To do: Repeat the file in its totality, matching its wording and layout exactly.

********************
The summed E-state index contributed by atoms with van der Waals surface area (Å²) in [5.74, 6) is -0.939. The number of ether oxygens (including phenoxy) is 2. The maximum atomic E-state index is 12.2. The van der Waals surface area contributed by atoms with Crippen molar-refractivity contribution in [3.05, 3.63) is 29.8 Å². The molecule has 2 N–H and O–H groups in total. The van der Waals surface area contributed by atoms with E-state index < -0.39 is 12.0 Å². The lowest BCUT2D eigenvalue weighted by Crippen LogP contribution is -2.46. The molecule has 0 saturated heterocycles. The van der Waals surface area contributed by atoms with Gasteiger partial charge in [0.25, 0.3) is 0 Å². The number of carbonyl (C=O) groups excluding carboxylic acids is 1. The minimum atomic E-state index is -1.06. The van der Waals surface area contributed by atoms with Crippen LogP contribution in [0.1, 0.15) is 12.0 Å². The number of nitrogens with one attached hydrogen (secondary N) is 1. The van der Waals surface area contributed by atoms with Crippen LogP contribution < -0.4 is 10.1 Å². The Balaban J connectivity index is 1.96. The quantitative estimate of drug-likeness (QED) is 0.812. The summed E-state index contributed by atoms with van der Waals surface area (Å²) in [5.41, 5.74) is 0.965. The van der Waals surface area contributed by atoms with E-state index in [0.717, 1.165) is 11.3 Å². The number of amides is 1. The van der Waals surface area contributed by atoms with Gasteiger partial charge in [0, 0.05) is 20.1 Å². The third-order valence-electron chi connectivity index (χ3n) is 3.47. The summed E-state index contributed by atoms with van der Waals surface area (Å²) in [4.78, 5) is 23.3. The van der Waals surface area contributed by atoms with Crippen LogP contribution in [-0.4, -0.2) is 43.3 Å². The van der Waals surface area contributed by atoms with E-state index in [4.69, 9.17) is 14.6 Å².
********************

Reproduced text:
The summed E-state index contributed by atoms with van der Waals surface area (Å²) in [5.74, 6) is -0.939. The number of ether oxygens (including phenoxy) is 2. The maximum atomic E-state index is 12.2. The van der Waals surface area contributed by atoms with Crippen molar-refractivity contribution in [3.05, 3.63) is 29.8 Å². The molecule has 2 N–H and O–H groups in total. The van der Waals surface area contributed by atoms with E-state index < -0.39 is 12.0 Å². The lowest BCUT2D eigenvalue weighted by Crippen LogP contribution is -2.46. The molecule has 0 saturated heterocycles. The van der Waals surface area contributed by atoms with Gasteiger partial charge in [0.25, 0.3) is 0 Å². The number of carbonyl (C=O) groups excluding carboxylic acids is 1. The minimum atomic E-state index is -1.06. The van der Waals surface area contributed by atoms with Crippen LogP contribution in [0.1, 0.15) is 12.0 Å². The number of nitrogens with one attached hydrogen (secondary N) is 1. The van der Waals surface area contributed by atoms with Crippen LogP contribution < -0.4 is 10.1 Å². The Balaban J connectivity index is 1.96. The quantitative estimate of drug-likeness (QED) is 0.812. The summed E-state index contributed by atoms with van der Waals surface area (Å²) in [5.41, 5.74) is 0.965. The van der Waals surface area contributed by atoms with E-state index in [0.717, 1.165) is 11.3 Å². The number of amides is 1. The van der Waals surface area contributed by atoms with Gasteiger partial charge in [0, 0.05) is 20.1 Å². The third-order valence-electron chi connectivity index (χ3n) is 3.47. The summed E-state index contributed by atoms with van der Waals surface area (Å²) in [4.78, 5) is 23.3. The van der Waals surface area contributed by atoms with Crippen LogP contribution in [-0.4, -0.2) is 43.3 Å². The van der Waals surface area contributed by atoms with E-state index in [4.69, 9.17) is 14.6 Å².